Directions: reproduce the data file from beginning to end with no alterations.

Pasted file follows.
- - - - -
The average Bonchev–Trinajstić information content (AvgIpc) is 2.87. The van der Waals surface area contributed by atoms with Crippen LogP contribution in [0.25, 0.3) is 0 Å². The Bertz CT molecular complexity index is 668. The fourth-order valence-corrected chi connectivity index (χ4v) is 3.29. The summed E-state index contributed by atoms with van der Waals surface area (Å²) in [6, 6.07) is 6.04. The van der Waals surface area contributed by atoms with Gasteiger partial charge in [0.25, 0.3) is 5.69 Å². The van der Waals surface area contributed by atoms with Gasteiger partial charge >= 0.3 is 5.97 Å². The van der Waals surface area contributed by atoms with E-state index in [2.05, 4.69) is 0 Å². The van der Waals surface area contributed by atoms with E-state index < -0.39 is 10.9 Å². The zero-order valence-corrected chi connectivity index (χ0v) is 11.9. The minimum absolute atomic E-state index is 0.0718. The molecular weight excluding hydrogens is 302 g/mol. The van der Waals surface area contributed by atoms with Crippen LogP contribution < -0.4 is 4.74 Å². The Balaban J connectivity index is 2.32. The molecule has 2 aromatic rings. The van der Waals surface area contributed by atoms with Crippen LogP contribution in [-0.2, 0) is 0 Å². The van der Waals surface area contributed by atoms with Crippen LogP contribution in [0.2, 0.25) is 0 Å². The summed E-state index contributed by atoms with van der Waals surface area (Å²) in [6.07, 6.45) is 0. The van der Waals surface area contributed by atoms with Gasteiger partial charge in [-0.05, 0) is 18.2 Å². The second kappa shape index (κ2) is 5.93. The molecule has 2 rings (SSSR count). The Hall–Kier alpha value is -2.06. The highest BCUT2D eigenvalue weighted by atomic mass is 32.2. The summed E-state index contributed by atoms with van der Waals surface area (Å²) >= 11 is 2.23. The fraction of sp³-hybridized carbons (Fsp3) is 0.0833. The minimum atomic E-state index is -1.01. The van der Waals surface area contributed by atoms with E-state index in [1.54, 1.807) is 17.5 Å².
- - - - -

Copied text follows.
The average Bonchev–Trinajstić information content (AvgIpc) is 2.87. The van der Waals surface area contributed by atoms with Crippen LogP contribution in [0.25, 0.3) is 0 Å². The Bertz CT molecular complexity index is 668. The fourth-order valence-corrected chi connectivity index (χ4v) is 3.29. The summed E-state index contributed by atoms with van der Waals surface area (Å²) in [6, 6.07) is 6.04. The van der Waals surface area contributed by atoms with Gasteiger partial charge in [0.25, 0.3) is 5.69 Å². The van der Waals surface area contributed by atoms with Gasteiger partial charge >= 0.3 is 5.97 Å². The van der Waals surface area contributed by atoms with E-state index in [2.05, 4.69) is 0 Å². The van der Waals surface area contributed by atoms with E-state index < -0.39 is 10.9 Å². The zero-order valence-corrected chi connectivity index (χ0v) is 11.9. The minimum absolute atomic E-state index is 0.0718. The molecular weight excluding hydrogens is 302 g/mol. The van der Waals surface area contributed by atoms with Crippen LogP contribution < -0.4 is 4.74 Å². The Balaban J connectivity index is 2.32. The molecule has 2 aromatic rings. The van der Waals surface area contributed by atoms with Crippen LogP contribution in [-0.2, 0) is 0 Å². The van der Waals surface area contributed by atoms with Crippen LogP contribution in [0.2, 0.25) is 0 Å². The summed E-state index contributed by atoms with van der Waals surface area (Å²) in [6.07, 6.45) is 0. The van der Waals surface area contributed by atoms with Gasteiger partial charge in [-0.05, 0) is 18.2 Å². The second kappa shape index (κ2) is 5.93. The molecule has 2 rings (SSSR count). The Hall–Kier alpha value is -2.06. The highest BCUT2D eigenvalue weighted by atomic mass is 32.2. The summed E-state index contributed by atoms with van der Waals surface area (Å²) >= 11 is 2.23. The fraction of sp³-hybridized carbons (Fsp3) is 0.0833. The minimum atomic E-state index is -1.01. The van der Waals surface area contributed by atoms with E-state index in [1.54, 1.807) is 17.5 Å².